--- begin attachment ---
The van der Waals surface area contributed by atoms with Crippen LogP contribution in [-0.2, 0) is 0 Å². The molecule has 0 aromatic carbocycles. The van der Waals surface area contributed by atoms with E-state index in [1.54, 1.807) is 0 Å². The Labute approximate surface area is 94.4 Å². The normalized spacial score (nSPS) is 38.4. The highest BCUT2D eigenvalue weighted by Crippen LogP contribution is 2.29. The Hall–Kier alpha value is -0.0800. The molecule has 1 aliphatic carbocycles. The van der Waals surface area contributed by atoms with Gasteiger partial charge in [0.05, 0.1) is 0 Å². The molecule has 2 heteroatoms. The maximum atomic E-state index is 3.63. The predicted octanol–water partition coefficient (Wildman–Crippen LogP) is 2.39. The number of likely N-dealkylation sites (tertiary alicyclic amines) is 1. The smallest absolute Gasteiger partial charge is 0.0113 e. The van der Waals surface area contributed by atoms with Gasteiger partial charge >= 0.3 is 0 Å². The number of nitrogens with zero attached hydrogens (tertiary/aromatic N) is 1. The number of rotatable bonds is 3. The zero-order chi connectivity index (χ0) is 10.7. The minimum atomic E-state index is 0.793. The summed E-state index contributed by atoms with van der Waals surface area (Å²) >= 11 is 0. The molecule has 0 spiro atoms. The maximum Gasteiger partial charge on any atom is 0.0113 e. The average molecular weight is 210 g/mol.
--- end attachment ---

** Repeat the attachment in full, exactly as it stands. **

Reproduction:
The van der Waals surface area contributed by atoms with Crippen LogP contribution in [-0.2, 0) is 0 Å². The molecule has 0 aromatic carbocycles. The van der Waals surface area contributed by atoms with E-state index in [1.54, 1.807) is 0 Å². The Labute approximate surface area is 94.4 Å². The normalized spacial score (nSPS) is 38.4. The highest BCUT2D eigenvalue weighted by Crippen LogP contribution is 2.29. The Hall–Kier alpha value is -0.0800. The molecule has 1 aliphatic carbocycles. The van der Waals surface area contributed by atoms with Gasteiger partial charge in [0.05, 0.1) is 0 Å². The molecule has 2 heteroatoms. The maximum atomic E-state index is 3.63. The predicted octanol–water partition coefficient (Wildman–Crippen LogP) is 2.39. The number of likely N-dealkylation sites (tertiary alicyclic amines) is 1. The smallest absolute Gasteiger partial charge is 0.0113 e. The van der Waals surface area contributed by atoms with Gasteiger partial charge >= 0.3 is 0 Å². The number of nitrogens with zero attached hydrogens (tertiary/aromatic N) is 1. The number of rotatable bonds is 3. The zero-order chi connectivity index (χ0) is 10.7. The minimum atomic E-state index is 0.793. The summed E-state index contributed by atoms with van der Waals surface area (Å²) >= 11 is 0. The molecule has 0 spiro atoms. The maximum Gasteiger partial charge on any atom is 0.0113 e. The average molecular weight is 210 g/mol.